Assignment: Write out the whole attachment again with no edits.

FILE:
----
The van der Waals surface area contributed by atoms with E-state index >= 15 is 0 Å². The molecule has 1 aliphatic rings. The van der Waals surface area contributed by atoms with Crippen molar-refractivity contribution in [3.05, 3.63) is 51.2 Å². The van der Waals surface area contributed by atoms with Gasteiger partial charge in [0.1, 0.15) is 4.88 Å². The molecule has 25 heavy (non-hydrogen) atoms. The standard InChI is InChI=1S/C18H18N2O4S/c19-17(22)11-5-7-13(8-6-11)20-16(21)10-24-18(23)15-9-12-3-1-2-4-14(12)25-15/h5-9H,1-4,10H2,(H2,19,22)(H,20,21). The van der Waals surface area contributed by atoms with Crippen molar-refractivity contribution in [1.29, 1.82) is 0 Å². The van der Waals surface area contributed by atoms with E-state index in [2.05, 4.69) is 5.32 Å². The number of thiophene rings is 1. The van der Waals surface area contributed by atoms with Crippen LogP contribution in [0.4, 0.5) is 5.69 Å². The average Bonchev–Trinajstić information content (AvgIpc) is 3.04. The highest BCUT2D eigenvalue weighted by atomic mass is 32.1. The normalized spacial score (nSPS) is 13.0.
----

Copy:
The van der Waals surface area contributed by atoms with E-state index >= 15 is 0 Å². The molecule has 1 aliphatic rings. The van der Waals surface area contributed by atoms with Crippen molar-refractivity contribution in [3.05, 3.63) is 51.2 Å². The van der Waals surface area contributed by atoms with Gasteiger partial charge in [0.1, 0.15) is 4.88 Å². The molecule has 25 heavy (non-hydrogen) atoms. The standard InChI is InChI=1S/C18H18N2O4S/c19-17(22)11-5-7-13(8-6-11)20-16(21)10-24-18(23)15-9-12-3-1-2-4-14(12)25-15/h5-9H,1-4,10H2,(H2,19,22)(H,20,21). The van der Waals surface area contributed by atoms with Crippen molar-refractivity contribution in [1.29, 1.82) is 0 Å². The van der Waals surface area contributed by atoms with E-state index in [2.05, 4.69) is 5.32 Å². The number of thiophene rings is 1. The van der Waals surface area contributed by atoms with Crippen LogP contribution in [0.4, 0.5) is 5.69 Å². The average Bonchev–Trinajstić information content (AvgIpc) is 3.04. The highest BCUT2D eigenvalue weighted by atomic mass is 32.1. The normalized spacial score (nSPS) is 13.0.